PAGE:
Wednesday, October 2, 2013

Stumbling forward

"All the art of living lies in a fine mingling of letting go and holding on."
Havelock Ellis

I sometimes joke and say that I am one take-out container shy of being on the show "Hoarders".  It's not that bad, but I do have a lot of stuff.  Way too much stuff.  Stuff that is getting in the way of living the life I feel I am meant to live.   The life God wants me to live. 

Now knowing this is one thing, but doing something about it is an entirely different matter all together.  I don't wanna get rid of all of my stuff.  Oh, there is plenty I could part with easily.  Kitchen stuff that I haven't used for years could leave without a moment of angst.  Old clothes could be donated to the local thrift shop with ease.  Outgrown toys might cause a tear or two as I reminisce and think about my littles growing up, but I could get rid of those too.  It wouldn't be easy, but I could do it with a little push.  Unfortunately, those things are just the tip of the iceberg in the sea of stuff I am swimming in.

There are the scrapbooking supplies I have "collected" for years with every intention of making scrapbooks chronicling my littles' lives.  How can I just toss those?  Or the plethora of vintage glassware and dishes I envision using someday at an open house I throw for family and friends?  Never mind I have far more dishes than family and/or friends --- I could have more someday. 

There's also all the things that have come into my home as the result of being the unofficial curators of all family memorabilia and all things too vintage for someone else to throw out.  This list includes the dinette set my parents bought when they got married 68 years ago,  the retro dinette set a cousin passed on to us when cleaning out her parents house, an antique oak table and chairs my mother-in-law no longer had room for in her home, a table made by my great-grandfather that I inherited when my grandfather passed away, a vintage porcelain laundry table the Geek and I bought when we first got married and another cute little porcelain table we bought years ago because it was just too cute to pass up.  Clearly waaaaaaaaay too many tables for one household, yet each one would pain me to give away.

There are many more examples of items with real and/or perceived worth that would be hard to part with.    Holiday decorations, books, and vintage linens are just a few of the collections of things taking up more than their fair share of real estate in the ol' farmhouse.  Every nook and cranny, every flat surface and every bookcase is full to the brim with stuff --- stuff I am reluctant to let go of  for a variety of reasons.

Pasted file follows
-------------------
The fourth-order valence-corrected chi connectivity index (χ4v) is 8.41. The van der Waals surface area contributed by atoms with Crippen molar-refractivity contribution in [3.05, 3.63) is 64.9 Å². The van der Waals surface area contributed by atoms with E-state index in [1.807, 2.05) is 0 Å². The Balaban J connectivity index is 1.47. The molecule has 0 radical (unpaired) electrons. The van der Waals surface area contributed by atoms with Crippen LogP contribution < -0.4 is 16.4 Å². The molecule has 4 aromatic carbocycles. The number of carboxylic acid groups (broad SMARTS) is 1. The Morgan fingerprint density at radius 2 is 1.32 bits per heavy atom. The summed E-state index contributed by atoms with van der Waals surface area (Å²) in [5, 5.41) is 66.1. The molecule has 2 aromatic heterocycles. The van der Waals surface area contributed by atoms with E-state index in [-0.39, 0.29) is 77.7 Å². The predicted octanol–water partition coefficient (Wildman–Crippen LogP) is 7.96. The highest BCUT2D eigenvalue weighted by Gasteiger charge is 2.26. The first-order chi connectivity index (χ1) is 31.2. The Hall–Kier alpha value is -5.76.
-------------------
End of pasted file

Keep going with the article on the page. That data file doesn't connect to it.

I know something has to give, but I am overwhelmed.  I have tried to tackle the monumental task of bringing peace to my home through simplifying our possessions.  Despite good intentions, however, the enormity of the amount of work that needs to be done ends up getting the best of me.  I am now at the point where I can't even begin to decide where to start. 

Remember that circle of friends that recently embraced me?  That clan I needed even though I may have thought I didn't?  Well, it just so happens that simplifying lives of others is another one of their many  God-given talents.  They have the gift of knowing that the value of life lies not in material things, but rather in memories.  They know personally the freedom of living a simplified life.  They live in homes that are havens.  Homes free from the chaos of too much stuff. 

Some of them have come by their gift of simplification by birth and others have learned it the hard way.  No matter how the ability was gleaned, they are willing to pass on their know-how freely and without judgment.  I am humbled once again by a Heavenly Father who knows my needs and supplies me with answers I didn't even know I was seeking.

“It doesn’t matter where you are, you are nowhere compared to where you can go.”
Bob Proctor
I have so far to go to make my home the haven it should be, but I am taking the first steps.   These awesome ladies are willing to help as little or as much as I need, one even offered to come over and perform "hard labor" if desired.   I am not ready for that yet, but willingly accepted the offer to help me break down the tasks in to manageable "bite-sized" pieces and to hold me accountable for completing those pieces weekly.  No more excuses, just baby steps forward.

Baby steps.  Sometimes it's the best we can do.

“Even if you stumble, you’re still moving forward.”
Author Unknown

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